Polar Regions in the Anthropocene

In Karen Scott and David VanderZwaag (eds), Research Handbook of Polar Law. Edward Elgar Publishing, 2020, pp. 18-39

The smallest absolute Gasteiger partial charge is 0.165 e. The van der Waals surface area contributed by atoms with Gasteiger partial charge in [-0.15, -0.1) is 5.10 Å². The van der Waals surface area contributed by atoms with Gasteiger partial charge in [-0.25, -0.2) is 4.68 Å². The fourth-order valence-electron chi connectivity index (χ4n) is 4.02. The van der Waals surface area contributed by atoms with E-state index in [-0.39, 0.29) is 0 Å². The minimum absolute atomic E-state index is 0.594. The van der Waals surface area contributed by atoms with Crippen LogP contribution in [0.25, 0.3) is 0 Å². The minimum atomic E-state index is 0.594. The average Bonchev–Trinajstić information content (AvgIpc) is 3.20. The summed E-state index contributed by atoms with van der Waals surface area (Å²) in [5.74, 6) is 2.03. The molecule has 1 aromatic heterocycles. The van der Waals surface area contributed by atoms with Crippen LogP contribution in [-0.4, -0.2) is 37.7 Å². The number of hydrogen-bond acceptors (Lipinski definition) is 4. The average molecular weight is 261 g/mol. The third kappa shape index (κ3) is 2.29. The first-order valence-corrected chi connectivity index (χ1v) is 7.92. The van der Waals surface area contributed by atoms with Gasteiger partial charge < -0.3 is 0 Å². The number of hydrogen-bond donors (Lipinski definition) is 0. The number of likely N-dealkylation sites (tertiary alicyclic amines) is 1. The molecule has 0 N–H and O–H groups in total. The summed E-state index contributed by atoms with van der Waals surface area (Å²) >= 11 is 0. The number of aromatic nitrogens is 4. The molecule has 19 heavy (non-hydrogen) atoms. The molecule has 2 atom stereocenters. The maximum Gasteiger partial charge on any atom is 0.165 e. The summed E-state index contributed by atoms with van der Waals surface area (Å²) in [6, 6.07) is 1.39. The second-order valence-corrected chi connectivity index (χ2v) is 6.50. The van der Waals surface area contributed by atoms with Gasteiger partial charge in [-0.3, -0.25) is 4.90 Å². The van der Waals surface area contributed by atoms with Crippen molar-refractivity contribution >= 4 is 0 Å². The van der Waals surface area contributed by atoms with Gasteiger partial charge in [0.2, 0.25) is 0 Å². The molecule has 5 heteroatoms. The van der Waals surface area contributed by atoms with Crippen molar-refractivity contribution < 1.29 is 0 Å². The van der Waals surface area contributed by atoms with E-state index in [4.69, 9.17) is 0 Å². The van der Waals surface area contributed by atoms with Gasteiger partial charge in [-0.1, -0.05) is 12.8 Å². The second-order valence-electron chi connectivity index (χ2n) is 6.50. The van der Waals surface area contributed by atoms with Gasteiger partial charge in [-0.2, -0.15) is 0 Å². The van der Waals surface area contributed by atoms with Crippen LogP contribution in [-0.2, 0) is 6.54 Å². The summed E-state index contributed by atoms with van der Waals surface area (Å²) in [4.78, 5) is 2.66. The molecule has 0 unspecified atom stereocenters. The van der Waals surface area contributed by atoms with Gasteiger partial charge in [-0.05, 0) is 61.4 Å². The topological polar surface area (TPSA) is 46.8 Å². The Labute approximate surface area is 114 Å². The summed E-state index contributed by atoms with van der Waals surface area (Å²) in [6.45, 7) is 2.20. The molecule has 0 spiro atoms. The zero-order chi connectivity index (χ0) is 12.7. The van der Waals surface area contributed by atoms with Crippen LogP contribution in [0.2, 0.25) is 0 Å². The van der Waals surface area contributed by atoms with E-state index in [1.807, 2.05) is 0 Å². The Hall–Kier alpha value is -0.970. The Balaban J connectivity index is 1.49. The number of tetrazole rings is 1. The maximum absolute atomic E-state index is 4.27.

The Antarctic and the Arctic are at present among the fastest changing areas on the Earth, particularly as a consequence of anthropogenic climate change. This Chapter provides a broad introduction to environmental change regarding the Polar regions, by looking at the parameters of the ongoing change—not least its speed and scale—against the background of the Earth’s geological history. First, the settings—the Antarctic and the Arctic—are introduced through a brief review from the onset of glaciation at the North Pole in the Quaternary Period, to the circumstances of the present interglacial interval, the Holocene Epoch, and the onset of the Industrial Revolution and its effects in the late Holocene, to the onset of changing conditions in the Polar regions. The next section places the Polar regions in a new context, the Anthropocene: first, the concept of the Anthropocene, as introduced in the natural sciences and thereafter geology, is explained; secondly, the drivers of the ongoing change as related to the Poles are discussed; thirdly, the manifestations so far in the Arctic and the Antarctic, especially regarding the pattern and rate of ice mass loss, are presented; and fourthly, changes expected in the rest of the twenty-first century are outlined. Finally, this Chapter concludes by pointing to the interconnections between the Poles and the globe, both regarding the mechanisms at work in the Earth System and the legal and political frameworks currently available to respond to the challenges involved. We conclude that interconnecting the ‘global’ with the ‘Polar’ on the background of changing Earth System conditions will become a vital task for both policy-makers and international law scholars in the decades to come, when the development of international law will necessarily—and progressively—become led by complex drivers characterizing the Anthropocene, including changes in coastline forced by changing sea level.



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